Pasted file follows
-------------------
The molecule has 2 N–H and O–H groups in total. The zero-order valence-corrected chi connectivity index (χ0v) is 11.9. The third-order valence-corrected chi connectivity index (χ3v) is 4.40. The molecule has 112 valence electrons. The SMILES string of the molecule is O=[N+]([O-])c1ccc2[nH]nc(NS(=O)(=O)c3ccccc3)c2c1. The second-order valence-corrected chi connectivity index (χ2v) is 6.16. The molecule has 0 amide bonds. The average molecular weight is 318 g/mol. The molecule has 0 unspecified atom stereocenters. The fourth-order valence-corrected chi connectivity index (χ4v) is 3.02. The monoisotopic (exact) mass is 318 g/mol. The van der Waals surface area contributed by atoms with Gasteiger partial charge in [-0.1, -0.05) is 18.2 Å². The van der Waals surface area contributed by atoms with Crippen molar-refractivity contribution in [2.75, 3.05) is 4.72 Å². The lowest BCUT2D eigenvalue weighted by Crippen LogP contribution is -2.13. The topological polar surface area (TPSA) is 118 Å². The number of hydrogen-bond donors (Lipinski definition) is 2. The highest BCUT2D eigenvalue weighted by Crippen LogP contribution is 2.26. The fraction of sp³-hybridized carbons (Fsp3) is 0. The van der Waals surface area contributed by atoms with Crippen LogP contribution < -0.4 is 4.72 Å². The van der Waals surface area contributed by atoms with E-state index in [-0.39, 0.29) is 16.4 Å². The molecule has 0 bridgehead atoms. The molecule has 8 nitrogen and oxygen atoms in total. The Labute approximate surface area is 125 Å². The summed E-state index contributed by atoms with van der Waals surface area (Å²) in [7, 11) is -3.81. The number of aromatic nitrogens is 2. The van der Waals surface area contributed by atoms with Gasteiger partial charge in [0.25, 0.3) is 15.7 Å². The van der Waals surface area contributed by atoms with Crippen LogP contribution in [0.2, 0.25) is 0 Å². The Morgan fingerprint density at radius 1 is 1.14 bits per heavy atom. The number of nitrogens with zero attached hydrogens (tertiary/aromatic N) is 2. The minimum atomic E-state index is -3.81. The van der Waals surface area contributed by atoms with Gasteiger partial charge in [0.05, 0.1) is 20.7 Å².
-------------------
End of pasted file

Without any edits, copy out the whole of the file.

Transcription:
The molecule has 2 N–H and O–H groups in total. The zero-order valence-corrected chi connectivity index (χ0v) is 11.9. The third-order valence-corrected chi connectivity index (χ3v) is 4.40. The molecule has 112 valence electrons. The SMILES string of the molecule is O=[N+]([O-])c1ccc2[nH]nc(NS(=O)(=O)c3ccccc3)c2c1. The second-order valence-corrected chi connectivity index (χ2v) is 6.16. The molecule has 0 amide bonds. The average molecular weight is 318 g/mol. The molecule has 0 unspecified atom stereocenters. The fourth-order valence-corrected chi connectivity index (χ4v) is 3.02. The monoisotopic (exact) mass is 318 g/mol. The van der Waals surface area contributed by atoms with Gasteiger partial charge in [-0.1, -0.05) is 18.2 Å². The van der Waals surface area contributed by atoms with Crippen molar-refractivity contribution in [2.75, 3.05) is 4.72 Å². The lowest BCUT2D eigenvalue weighted by Crippen LogP contribution is -2.13. The topological polar surface area (TPSA) is 118 Å². The number of hydrogen-bond donors (Lipinski definition) is 2. The highest BCUT2D eigenvalue weighted by Crippen LogP contribution is 2.26. The fraction of sp³-hybridized carbons (Fsp3) is 0. The van der Waals surface area contributed by atoms with Crippen LogP contribution < -0.4 is 4.72 Å². The van der Waals surface area contributed by atoms with E-state index in [-0.39, 0.29) is 16.4 Å². The molecule has 0 bridgehead atoms. The molecule has 8 nitrogen and oxygen atoms in total. The Labute approximate surface area is 125 Å². The summed E-state index contributed by atoms with van der Waals surface area (Å²) in [7, 11) is -3.81. The number of aromatic nitrogens is 2. The van der Waals surface area contributed by atoms with Gasteiger partial charge in [0.25, 0.3) is 15.7 Å². The van der Waals surface area contributed by atoms with Crippen LogP contribution in [0.2, 0.25) is 0 Å². The Morgan fingerprint density at radius 1 is 1.14 bits per heavy atom. The number of nitrogens with zero attached hydrogens (tertiary/aromatic N) is 2. The minimum atomic E-state index is -3.81. The van der Waals surface area contributed by atoms with Gasteiger partial charge in [0.05, 0.1) is 20.7 Å².